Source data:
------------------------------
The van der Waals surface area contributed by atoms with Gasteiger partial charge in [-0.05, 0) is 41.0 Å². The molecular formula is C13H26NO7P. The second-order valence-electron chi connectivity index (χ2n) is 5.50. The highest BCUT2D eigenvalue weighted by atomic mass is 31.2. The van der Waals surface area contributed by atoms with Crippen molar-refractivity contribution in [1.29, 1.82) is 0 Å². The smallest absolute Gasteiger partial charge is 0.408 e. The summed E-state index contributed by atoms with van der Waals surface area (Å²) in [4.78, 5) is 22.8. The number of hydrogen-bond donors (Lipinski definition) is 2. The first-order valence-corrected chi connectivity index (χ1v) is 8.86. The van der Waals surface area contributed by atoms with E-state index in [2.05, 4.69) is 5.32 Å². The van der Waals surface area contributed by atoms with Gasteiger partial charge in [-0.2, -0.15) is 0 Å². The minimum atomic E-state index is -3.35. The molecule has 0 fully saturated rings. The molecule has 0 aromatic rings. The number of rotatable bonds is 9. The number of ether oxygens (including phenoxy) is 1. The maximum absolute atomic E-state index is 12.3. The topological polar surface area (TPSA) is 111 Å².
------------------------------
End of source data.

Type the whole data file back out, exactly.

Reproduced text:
The van der Waals surface area contributed by atoms with Gasteiger partial charge in [-0.05, 0) is 41.0 Å². The molecular formula is C13H26NO7P. The second-order valence-electron chi connectivity index (χ2n) is 5.50. The highest BCUT2D eigenvalue weighted by atomic mass is 31.2. The van der Waals surface area contributed by atoms with Crippen molar-refractivity contribution in [1.29, 1.82) is 0 Å². The smallest absolute Gasteiger partial charge is 0.408 e. The summed E-state index contributed by atoms with van der Waals surface area (Å²) in [4.78, 5) is 22.8. The number of hydrogen-bond donors (Lipinski definition) is 2. The first-order valence-corrected chi connectivity index (χ1v) is 8.86. The van der Waals surface area contributed by atoms with E-state index in [2.05, 4.69) is 5.32 Å². The van der Waals surface area contributed by atoms with Gasteiger partial charge in [-0.2, -0.15) is 0 Å². The minimum atomic E-state index is -3.35. The molecule has 0 fully saturated rings. The molecule has 0 aromatic rings. The number of rotatable bonds is 9. The number of ether oxygens (including phenoxy) is 1. The maximum absolute atomic E-state index is 12.3. The topological polar surface area (TPSA) is 111 Å².